Cryotherapy to reduce pain and swelling after facial surgery

Bariatric surgery and marked weight loss is likely to improve knee complaints but there is a need for high quality studies

Facial cooling (cryotherapy) is a traditional approach to minimising pain, swelling and discomfort following trauma or surgery. However, there are concerns that it may affect microvascular blood flow and lymph drainage causing damage. Contoured facial masks have been developed to channel a current of cool, sterile water adjacent to the skin to provide regulated cryotherapy. Although studies have provided conflicting evidence of it efficacy.

The aim of this review to assess the evidence for the use of perioperative cryotherapy after facial surgery.


Searches were conducted in Medline/PubMed, Embase, Cochrane Database of Systematic Reviews, Cochrane Central Register of Controlled Trials (CENTRAL) and and the national research register for completed, discontinued, and ongoing trials.

Randomised controlled trials (RCTs) comparing facial cooling by hilotherapy with standard dressings or cold compression after facial reconstructive or aesthetic procedures in both adults and children were considered.  The primary outcome measures were oedema and pain. Secondary outcome measures were tolerance, haematoma, and ecchymosis.

Risk of bias was assessed using the Cochrane tool. Mean differences and 95% CI were calculated for continuous outcomes, risk ratios (RR) and 95% CI for dichotomous outcomes.


  • 6 RCTs involving a total of 286 patients were included.
  • All trials used Hilotherm® (Hilotherm GmbH, Ludwigshafen, Germany) Hilotheraphy was instated immediately postoperatively but regimens varied.
  • 5 trials evaluated facial oedema
  • Hilotherapy was associated with significant reductions in facial pain on postoperative day 2 (p < 0.00001), and facial oedema on days 2 (p = 0.0004) and 3 (p = 0.02)
  Number of studies in meta-analysis Mean difference (95%CI)
Facial Pain – day 2 4 -2.37 (-3.24 to -1.50)
Oedema – day 2 4 -22.39 (-34.82 to -9.96)
Oedema – day 3 3 -26.53 (-49.54 to -3.53)
Oedema – day 28 3 -0.77 (-2.53 to -0.99)
  • 4 trials evaluated patient satisfaction with hilotherapy being significantly more satisfied with hilotherapy than with cold compression.


The authors concluded

when applied after bony facial surgery, hilotherapy is well tolerated by patients and it reduces swelling and pain in the early postoperative period. There are insufficient data at present to support the use of hilotherapy to reduce ecchymosis and haematoma formation, features that also reflect surgical technique, tumescent infiltration, and the use of drains. Well-designed randomised controlled trials of the use of hilotherapy after aesthetic and soft tissue facial surgery are required.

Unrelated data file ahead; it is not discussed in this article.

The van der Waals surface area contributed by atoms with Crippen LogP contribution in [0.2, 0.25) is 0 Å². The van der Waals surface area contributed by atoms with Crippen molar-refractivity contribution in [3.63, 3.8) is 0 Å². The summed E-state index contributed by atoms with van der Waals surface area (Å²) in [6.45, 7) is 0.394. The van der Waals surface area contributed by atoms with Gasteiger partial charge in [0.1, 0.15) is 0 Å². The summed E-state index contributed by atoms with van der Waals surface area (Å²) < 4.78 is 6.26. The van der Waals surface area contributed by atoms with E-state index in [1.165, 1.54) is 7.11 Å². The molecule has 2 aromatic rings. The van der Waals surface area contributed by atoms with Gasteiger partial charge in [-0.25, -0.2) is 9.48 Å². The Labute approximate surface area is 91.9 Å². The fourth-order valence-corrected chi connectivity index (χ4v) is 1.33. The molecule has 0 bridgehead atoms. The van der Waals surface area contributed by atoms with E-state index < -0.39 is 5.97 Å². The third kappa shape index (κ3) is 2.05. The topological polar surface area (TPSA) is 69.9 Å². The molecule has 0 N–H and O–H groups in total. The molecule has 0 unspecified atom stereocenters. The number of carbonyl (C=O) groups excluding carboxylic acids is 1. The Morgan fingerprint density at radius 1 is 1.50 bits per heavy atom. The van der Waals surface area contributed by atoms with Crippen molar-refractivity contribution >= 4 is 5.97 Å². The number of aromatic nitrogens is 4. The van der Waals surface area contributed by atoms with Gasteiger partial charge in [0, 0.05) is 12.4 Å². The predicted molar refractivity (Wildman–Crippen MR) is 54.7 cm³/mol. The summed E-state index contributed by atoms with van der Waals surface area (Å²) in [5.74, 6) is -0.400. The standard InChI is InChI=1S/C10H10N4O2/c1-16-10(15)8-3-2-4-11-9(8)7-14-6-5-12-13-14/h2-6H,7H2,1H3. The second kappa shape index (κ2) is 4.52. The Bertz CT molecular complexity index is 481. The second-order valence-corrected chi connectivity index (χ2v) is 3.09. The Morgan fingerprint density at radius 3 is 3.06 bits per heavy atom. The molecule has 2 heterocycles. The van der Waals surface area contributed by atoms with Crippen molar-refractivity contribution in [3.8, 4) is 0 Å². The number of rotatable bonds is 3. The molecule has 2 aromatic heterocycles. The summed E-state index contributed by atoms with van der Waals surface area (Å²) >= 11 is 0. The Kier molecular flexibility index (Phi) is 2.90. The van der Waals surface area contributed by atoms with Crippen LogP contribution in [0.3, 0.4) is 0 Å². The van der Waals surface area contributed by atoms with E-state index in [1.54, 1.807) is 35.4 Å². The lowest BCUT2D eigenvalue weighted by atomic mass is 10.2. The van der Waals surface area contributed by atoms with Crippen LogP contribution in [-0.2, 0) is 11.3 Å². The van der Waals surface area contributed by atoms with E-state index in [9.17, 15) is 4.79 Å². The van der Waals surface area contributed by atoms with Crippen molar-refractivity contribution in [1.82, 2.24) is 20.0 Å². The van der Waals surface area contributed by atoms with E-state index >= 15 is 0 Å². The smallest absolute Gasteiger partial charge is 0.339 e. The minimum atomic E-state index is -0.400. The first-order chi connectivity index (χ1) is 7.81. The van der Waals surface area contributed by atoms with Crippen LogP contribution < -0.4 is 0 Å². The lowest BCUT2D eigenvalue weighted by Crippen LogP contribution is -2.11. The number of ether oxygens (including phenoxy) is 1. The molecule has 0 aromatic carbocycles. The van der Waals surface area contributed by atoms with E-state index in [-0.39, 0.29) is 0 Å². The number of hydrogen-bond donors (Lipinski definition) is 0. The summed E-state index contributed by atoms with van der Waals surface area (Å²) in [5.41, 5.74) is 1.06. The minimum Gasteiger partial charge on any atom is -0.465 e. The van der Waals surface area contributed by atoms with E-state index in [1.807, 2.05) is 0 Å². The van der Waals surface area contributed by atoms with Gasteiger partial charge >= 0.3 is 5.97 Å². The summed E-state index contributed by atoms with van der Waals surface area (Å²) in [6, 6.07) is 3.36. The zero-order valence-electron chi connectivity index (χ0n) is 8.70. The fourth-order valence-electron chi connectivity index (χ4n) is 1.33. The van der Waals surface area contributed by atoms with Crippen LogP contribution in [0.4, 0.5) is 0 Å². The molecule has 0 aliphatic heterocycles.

The authors have conducted a broad database search for trials to address this question. However, they have not reported whether duplicate and independent study selection, data abstraction and risk of bias assessment has been carried out.  None of the included studies are at low risk of bias and 3 of the 5 have been conducted by the same lead author. The included studies are relatively small and the meta-analysis only includes 146 patients a point noted by the authors. All of the included studies used the same device to apply the cryotherapy and there is no indication of whether the trials had received manufactures support.  An earlier review of this topic by Bates et al (Dental Elf – 29th Oct 2015) included  5  of the same RCTs and had similar findings.


Primary paper

Glass GE, Waterhouse N, Shakib K. Hilotherapy for the management of perioperative pain and swelling in facial surgery: a systematic review and meta-analysis. Br J Oral Maxillofac Surg.2016Oct;54(8):851-856. doi:10.1016/j.bjoms.2016.07.003. Review. PubMed PMID: 27516162.

Other references

 Dental Elf – 29th Oct 2015

Hilotherapy improved levels of facial pain and oedema after maxillofacial surgery suggests review



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Derek Richards

Derek Richards is a specialist in dental public health, Director of the Centre for Evidence-Based Dentistry and Specialist Advisor to the Scottish Dental Clinical Effectiveness Programme (SDCEP) Development Team. A former editor of the Evidence-Based Dentistry Journal and chief blogger for the Dental Elf website until December 2023. Derek has been involved with a wide range of evidence-based initiatives both nationally and internationally since 1994. Derek retired from the NHS in 2019 remaining as a part-time senior lecturer at Dundee Dental School until the end of 2023.

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